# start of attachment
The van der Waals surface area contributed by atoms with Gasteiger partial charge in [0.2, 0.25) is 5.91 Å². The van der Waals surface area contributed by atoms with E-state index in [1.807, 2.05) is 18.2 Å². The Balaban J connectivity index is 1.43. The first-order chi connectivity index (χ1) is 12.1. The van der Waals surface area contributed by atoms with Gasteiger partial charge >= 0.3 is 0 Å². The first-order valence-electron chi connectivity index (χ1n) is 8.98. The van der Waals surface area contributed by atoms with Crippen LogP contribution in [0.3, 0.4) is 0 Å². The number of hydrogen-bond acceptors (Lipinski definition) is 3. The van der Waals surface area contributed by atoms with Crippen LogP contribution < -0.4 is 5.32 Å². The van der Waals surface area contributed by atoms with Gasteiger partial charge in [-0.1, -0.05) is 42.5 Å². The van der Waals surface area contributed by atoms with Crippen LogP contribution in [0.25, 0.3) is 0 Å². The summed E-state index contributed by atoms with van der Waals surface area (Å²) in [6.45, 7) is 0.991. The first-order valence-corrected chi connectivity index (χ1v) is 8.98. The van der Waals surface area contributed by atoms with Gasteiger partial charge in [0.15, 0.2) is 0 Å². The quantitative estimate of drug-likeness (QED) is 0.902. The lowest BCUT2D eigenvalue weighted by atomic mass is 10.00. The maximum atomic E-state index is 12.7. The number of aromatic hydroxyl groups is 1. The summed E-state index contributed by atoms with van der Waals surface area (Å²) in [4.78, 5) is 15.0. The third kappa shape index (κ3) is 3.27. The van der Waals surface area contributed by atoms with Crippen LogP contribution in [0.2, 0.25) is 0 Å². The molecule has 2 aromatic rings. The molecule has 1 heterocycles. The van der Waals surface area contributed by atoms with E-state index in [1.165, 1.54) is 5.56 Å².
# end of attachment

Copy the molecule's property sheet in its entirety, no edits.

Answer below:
The van der Waals surface area contributed by atoms with Gasteiger partial charge in [0.2, 0.25) is 5.91 Å². The van der Waals surface area contributed by atoms with E-state index in [1.807, 2.05) is 18.2 Å². The Balaban J connectivity index is 1.43. The first-order chi connectivity index (χ1) is 12.1. The van der Waals surface area contributed by atoms with Gasteiger partial charge >= 0.3 is 0 Å². The first-order valence-electron chi connectivity index (χ1n) is 8.98. The van der Waals surface area contributed by atoms with Crippen LogP contribution in [0.3, 0.4) is 0 Å². The number of hydrogen-bond acceptors (Lipinski definition) is 3. The van der Waals surface area contributed by atoms with Crippen LogP contribution < -0.4 is 5.32 Å². The van der Waals surface area contributed by atoms with Gasteiger partial charge in [-0.1, -0.05) is 42.5 Å². The van der Waals surface area contributed by atoms with Crippen LogP contribution in [0.25, 0.3) is 0 Å². The summed E-state index contributed by atoms with van der Waals surface area (Å²) in [6.45, 7) is 0.991. The first-order valence-corrected chi connectivity index (χ1v) is 8.98. The van der Waals surface area contributed by atoms with Gasteiger partial charge in [0.15, 0.2) is 0 Å². The quantitative estimate of drug-likeness (QED) is 0.902. The lowest BCUT2D eigenvalue weighted by atomic mass is 10.00. The maximum atomic E-state index is 12.7. The number of aromatic hydroxyl groups is 1. The summed E-state index contributed by atoms with van der Waals surface area (Å²) in [4.78, 5) is 15.0. The third kappa shape index (κ3) is 3.27. The van der Waals surface area contributed by atoms with Crippen LogP contribution in [0.2, 0.25) is 0 Å². The molecule has 2 aromatic rings. The molecule has 1 heterocycles. The van der Waals surface area contributed by atoms with E-state index in [1.165, 1.54) is 5.56 Å².